Peter and his mother were in crisis. At Eva’s, they found the help they needed to prevent his homelessness.
Peter’s story is told by his mother.
“My 18-year-old son’s lack of ambition, drug use and poor choice of friends were key stressors in our family. I took sleeping pills every night and I cried often. I placed the phone on my bed so I could answer it when, or if, he called at times that he was out all night.
“Then, through a friend, I learned about the Family Reconnect Program. The counselor asked intelligent questions about the situation and gave me the hope I so desperately needed. I felt a huge weight lifted from my shoulders, having connected with someone who not only seemed to care but who could actually give us some guidance and much-needed support.
“The counselor came to our home for a family session. My son slumped in the chair and ‘hid’ in his hoodie. The counselor solicited information from him in a friendly, non-threatening manner. After the session, the counselor and I spoke alone. She was fairly certain his behaviours were not a result of drug use. Although she was not in a position to make a diagnosis, she felt he may be suffering with a mental health issue.
“The next step was to get a psychological and psychiatric examination. We met with wonderful professionals who were ‘kid-friendly’. I filled out a questionnaire about Asperger’s Syndrome* and was stunned that I could answer “yes” to almost every question. We were then presented with a comprehensive analysis of my son’s testing. The counselor and I attended a workshop at the Geneva Centre for Autism about Asperger’s* and, with my son, connected with the Hawkins Institute for employment training.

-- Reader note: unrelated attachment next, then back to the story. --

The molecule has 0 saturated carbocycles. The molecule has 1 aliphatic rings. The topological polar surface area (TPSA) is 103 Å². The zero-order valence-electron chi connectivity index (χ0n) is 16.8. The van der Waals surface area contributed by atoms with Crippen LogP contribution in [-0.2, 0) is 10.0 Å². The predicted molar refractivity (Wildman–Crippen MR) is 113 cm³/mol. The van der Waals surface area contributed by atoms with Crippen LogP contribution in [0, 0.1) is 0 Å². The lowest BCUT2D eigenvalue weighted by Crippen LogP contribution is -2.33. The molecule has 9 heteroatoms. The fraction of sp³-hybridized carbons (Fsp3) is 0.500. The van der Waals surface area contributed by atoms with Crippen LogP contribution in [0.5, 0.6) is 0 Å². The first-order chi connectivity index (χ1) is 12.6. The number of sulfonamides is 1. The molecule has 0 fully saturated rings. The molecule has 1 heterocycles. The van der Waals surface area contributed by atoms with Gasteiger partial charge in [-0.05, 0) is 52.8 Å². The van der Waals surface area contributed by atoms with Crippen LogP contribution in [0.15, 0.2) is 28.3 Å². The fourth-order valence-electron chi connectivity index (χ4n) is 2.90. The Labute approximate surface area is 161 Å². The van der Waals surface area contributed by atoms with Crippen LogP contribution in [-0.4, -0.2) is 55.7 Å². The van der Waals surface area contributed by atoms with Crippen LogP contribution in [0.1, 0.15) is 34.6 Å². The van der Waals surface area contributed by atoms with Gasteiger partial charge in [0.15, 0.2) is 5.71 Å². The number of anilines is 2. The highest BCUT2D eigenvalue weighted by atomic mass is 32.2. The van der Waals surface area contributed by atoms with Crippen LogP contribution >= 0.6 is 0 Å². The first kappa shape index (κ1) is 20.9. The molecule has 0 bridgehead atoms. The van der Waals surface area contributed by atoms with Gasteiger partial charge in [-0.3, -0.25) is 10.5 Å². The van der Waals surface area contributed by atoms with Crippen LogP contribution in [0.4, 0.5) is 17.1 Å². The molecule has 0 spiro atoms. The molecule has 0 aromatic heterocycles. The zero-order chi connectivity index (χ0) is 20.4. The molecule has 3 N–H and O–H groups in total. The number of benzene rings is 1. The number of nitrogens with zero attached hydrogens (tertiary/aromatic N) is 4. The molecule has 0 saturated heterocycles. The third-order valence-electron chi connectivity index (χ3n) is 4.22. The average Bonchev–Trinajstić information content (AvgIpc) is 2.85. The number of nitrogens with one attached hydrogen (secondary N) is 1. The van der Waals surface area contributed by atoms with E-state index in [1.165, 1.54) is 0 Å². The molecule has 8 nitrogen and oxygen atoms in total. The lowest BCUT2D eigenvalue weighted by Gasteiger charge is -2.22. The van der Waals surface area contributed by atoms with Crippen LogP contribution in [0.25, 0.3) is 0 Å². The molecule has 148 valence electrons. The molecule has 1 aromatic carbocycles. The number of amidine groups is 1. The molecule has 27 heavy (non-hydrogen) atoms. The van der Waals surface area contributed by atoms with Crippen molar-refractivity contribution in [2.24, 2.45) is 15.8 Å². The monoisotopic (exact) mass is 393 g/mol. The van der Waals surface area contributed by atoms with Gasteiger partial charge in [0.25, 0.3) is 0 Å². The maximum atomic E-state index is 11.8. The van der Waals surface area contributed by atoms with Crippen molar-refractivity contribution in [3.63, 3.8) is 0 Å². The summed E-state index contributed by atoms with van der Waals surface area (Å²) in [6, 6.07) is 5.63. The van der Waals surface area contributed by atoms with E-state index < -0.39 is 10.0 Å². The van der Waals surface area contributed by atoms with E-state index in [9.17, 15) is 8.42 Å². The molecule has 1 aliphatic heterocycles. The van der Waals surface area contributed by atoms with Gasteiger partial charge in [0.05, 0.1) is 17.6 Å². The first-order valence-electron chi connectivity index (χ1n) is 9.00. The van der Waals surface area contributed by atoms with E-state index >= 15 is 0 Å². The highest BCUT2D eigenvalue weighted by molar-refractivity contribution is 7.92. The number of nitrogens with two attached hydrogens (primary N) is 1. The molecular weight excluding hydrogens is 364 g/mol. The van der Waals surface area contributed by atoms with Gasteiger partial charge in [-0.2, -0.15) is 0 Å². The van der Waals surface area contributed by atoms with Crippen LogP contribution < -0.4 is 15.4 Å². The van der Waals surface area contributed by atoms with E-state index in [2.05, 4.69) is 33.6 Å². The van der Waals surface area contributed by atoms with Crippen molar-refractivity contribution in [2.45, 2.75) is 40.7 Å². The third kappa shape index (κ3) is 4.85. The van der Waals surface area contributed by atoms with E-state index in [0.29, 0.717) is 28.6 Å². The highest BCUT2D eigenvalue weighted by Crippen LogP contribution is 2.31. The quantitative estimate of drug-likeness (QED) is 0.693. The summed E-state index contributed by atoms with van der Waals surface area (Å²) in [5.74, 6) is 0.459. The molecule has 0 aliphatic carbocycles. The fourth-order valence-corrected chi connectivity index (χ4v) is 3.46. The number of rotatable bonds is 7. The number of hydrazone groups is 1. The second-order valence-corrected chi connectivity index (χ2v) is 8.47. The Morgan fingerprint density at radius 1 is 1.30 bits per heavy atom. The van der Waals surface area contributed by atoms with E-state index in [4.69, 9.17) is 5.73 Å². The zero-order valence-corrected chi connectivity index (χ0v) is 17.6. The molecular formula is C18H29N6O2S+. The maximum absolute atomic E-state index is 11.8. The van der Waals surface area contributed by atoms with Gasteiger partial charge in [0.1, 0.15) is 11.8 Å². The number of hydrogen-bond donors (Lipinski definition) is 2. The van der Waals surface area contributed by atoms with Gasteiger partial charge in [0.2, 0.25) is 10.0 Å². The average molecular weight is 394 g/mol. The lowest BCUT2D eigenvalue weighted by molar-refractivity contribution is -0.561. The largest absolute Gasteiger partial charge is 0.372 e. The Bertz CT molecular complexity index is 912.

“The diagnosis of Asperger’s* shed light on so many of my son’s past and present behaviours and has given both of us a fresh start. He no longer feels he is ‘stupid’ or ‘weird’ but realizes how Asperger’s Syndrome* affects him and what he needs to make life more productive and comprehensible. As for me, I no longer need sleeping pills or have the phone by the bed awaiting his call. Understanding Asperger’s Syndrome* has given me patience and understanding and has enhanced communication with my son in ways that make his life … and mine … run more smoothly!”
*In 2013, the DSM-5 replaced Autistic Disorder, Asperger’s Disorder and other pervasive developmental disorders with the umbrella diagnosis of autism spectrum disorder. We haven’t altered the language provided by the clients as to not censor the voices of (dis)abled peoples and their families.